Monday, May 29, 2006

High School Drop-Outs -- New Analysis Confirms Lower Drop-Out Rates

From Ash:

At first, I was just going to include this in This Week's Recommended Reading, but decided -- since we've posted quite a bit on drop-out statistics in the past -- that this warranted an entry of its own.

In a piece in this week's Washington Post, a couple scholars looked at the high school drop-out issue in a very different way. They used time use surveys to analyze how much time teens spend in school. Basically, their idea was that if someone dropped out, then he will say he's spent no time in school -- because he's literally not in school. So if we figure out how many kids say they're never in school, we'll know how many have really dropped out.

Recent reports have alleged that as many as one-third of kids drop-out. If those estimates of drop-outs are correct, the analysts theorized, then around 30% of kids should say they had spent no time in school. But less than that said it. Instead, most kids said they were in fact in school. True, they may be bored out of their minds and not learning a thing, but they are still there, counting the hours til Prom.

Applying their results, the analysts came up with a graduation rate of 82%.

At first, I thought it was an interesting approach, but I wasn't sure how reliable it was. But then, I started to give it more credence when I saw that their graduation-rates are almost the same as Census' reports regarding educational attainment -- even by racial breakdown, where the biggest disparities occur.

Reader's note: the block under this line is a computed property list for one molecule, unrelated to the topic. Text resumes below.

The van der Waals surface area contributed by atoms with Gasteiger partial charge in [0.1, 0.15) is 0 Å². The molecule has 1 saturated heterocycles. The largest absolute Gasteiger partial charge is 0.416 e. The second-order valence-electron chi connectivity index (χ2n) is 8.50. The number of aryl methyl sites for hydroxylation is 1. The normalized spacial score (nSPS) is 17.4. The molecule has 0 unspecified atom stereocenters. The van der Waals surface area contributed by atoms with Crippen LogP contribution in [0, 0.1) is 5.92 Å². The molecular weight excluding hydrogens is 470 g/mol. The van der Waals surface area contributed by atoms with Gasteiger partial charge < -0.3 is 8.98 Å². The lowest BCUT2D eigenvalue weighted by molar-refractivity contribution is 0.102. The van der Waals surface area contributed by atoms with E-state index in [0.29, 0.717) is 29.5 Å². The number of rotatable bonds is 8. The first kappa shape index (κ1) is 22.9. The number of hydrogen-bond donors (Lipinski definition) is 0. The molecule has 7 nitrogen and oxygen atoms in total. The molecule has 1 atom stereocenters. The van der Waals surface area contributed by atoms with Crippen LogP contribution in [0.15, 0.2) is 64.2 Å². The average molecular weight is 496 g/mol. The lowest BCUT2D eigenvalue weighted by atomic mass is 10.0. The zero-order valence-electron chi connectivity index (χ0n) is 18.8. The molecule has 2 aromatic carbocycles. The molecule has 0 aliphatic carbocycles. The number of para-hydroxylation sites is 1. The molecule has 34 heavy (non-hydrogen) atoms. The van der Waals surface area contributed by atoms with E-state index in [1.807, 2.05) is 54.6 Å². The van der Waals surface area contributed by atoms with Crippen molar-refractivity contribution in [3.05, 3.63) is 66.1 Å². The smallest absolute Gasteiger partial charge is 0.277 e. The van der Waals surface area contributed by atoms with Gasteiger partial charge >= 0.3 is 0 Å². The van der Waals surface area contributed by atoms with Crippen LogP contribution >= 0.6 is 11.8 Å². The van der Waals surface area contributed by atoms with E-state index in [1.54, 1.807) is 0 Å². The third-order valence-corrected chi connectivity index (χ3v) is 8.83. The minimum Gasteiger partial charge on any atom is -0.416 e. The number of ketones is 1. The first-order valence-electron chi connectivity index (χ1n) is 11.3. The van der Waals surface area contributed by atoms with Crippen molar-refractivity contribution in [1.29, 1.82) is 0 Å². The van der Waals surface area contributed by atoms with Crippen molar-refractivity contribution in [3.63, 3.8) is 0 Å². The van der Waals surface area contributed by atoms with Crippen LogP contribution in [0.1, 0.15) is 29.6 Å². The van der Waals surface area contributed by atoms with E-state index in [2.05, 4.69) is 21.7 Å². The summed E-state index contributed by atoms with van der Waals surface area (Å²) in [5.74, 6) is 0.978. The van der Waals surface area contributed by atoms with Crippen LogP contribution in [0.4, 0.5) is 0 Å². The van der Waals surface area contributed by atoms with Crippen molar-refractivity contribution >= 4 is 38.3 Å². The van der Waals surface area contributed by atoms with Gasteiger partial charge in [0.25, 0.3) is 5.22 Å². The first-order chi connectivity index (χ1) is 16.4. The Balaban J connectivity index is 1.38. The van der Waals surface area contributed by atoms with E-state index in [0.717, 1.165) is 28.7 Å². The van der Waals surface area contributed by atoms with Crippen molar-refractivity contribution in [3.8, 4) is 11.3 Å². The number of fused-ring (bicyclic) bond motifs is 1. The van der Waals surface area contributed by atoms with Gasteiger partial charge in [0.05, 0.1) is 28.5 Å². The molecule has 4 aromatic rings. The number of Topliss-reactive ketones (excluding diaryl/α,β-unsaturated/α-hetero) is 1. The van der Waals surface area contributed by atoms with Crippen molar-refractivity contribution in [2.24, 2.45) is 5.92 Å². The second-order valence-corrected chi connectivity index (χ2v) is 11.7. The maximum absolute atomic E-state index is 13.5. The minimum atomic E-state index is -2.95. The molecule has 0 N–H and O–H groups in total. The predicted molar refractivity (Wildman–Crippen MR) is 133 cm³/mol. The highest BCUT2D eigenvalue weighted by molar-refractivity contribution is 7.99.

There are still problems here -- such as the fact that dropping-out isn't necessarily permanent. I don't know how they accounted for those who drop-out temporarily, or those who get a GED, etc.

But, regardless, it sure is interesting food for thought -- about the issue particularly, and, generally, how a new way of looking at an issue can radically change the results. I wonder what the kids over at would have to say?


Anonymous Anonymous said...

Unfortunately, it was difficult reading the authors' blog at because the print was so small that I doubt little ants could read it....

Some kids have to drop out of high school because of circumstances beyond their control..they are thrown out their homes by parents or grandparents as soon as they turn 18 or a death of a parent forces the kid to work multiple jobs in order to keep a roof over their heads and so on....

I wonder if European schools have drop out students? They test students when they are 12 ? and the student is either sent to trade school in order to train for a job or is advanced to higher education with the goal of becoming professor or a career where a university education is mandatory.

7:40 PM  
Blogger Ashley Merryman said...

Well, on my screen, Freakonomics is the same size font as ours. You might try switching the display pixel count to get a larger screen image. Or just keeping reading our blog instead. ;-)

I'm sure European schools have drop out rates, but I haven't yet seen equivalent studies on those systems, since it has been enough of a challenge to figure out the US issue.

But, besides the early tracking of students via testing, the results might look quite different, since -- for example, the UK doesn't require any education past 16 yrs. old, so its high school equivalent sort of ends at what we would consider the Sophomore or Junior Year, with a separate sort of scholastic program for the subsequent years before university.

7:50 AM  

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